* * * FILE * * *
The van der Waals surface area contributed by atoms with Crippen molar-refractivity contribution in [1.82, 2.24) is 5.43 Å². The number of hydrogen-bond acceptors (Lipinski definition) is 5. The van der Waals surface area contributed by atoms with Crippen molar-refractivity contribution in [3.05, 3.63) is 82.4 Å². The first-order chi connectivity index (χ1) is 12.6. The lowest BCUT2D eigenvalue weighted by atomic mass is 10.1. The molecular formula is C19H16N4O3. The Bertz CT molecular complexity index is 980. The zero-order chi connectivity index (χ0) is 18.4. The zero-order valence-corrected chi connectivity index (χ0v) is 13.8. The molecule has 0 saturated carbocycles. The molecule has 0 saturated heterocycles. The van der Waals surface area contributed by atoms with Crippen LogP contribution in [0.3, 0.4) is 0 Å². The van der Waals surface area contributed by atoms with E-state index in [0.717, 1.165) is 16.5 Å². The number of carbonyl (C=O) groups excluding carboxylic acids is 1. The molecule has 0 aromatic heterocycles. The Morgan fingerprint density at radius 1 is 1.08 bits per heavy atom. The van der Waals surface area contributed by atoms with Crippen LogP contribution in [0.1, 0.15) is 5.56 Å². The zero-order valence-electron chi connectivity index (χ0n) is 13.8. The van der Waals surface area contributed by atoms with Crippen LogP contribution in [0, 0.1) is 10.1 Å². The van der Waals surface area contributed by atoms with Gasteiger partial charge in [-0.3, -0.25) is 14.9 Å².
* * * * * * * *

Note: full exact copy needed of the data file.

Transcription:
The van der Waals surface area contributed by atoms with Crippen molar-refractivity contribution in [1.82, 2.24) is 5.43 Å². The number of hydrogen-bond acceptors (Lipinski definition) is 5. The van der Waals surface area contributed by atoms with Crippen molar-refractivity contribution in [3.05, 3.63) is 82.4 Å². The first-order chi connectivity index (χ1) is 12.6. The lowest BCUT2D eigenvalue weighted by atomic mass is 10.1. The molecular formula is C19H16N4O3. The Bertz CT molecular complexity index is 980. The zero-order chi connectivity index (χ0) is 18.4. The zero-order valence-corrected chi connectivity index (χ0v) is 13.8. The molecule has 0 saturated carbocycles. The molecule has 0 saturated heterocycles. The van der Waals surface area contributed by atoms with Crippen LogP contribution in [0.3, 0.4) is 0 Å². The van der Waals surface area contributed by atoms with E-state index in [0.717, 1.165) is 16.5 Å². The number of carbonyl (C=O) groups excluding carboxylic acids is 1. The molecule has 0 aromatic heterocycles. The Morgan fingerprint density at radius 1 is 1.08 bits per heavy atom. The van der Waals surface area contributed by atoms with Crippen LogP contribution in [0.1, 0.15) is 5.56 Å². The zero-order valence-electron chi connectivity index (χ0n) is 13.8. The van der Waals surface area contributed by atoms with Crippen LogP contribution in [0, 0.1) is 10.1 Å². The van der Waals surface area contributed by atoms with Gasteiger partial charge in [-0.3, -0.25) is 14.9 Å².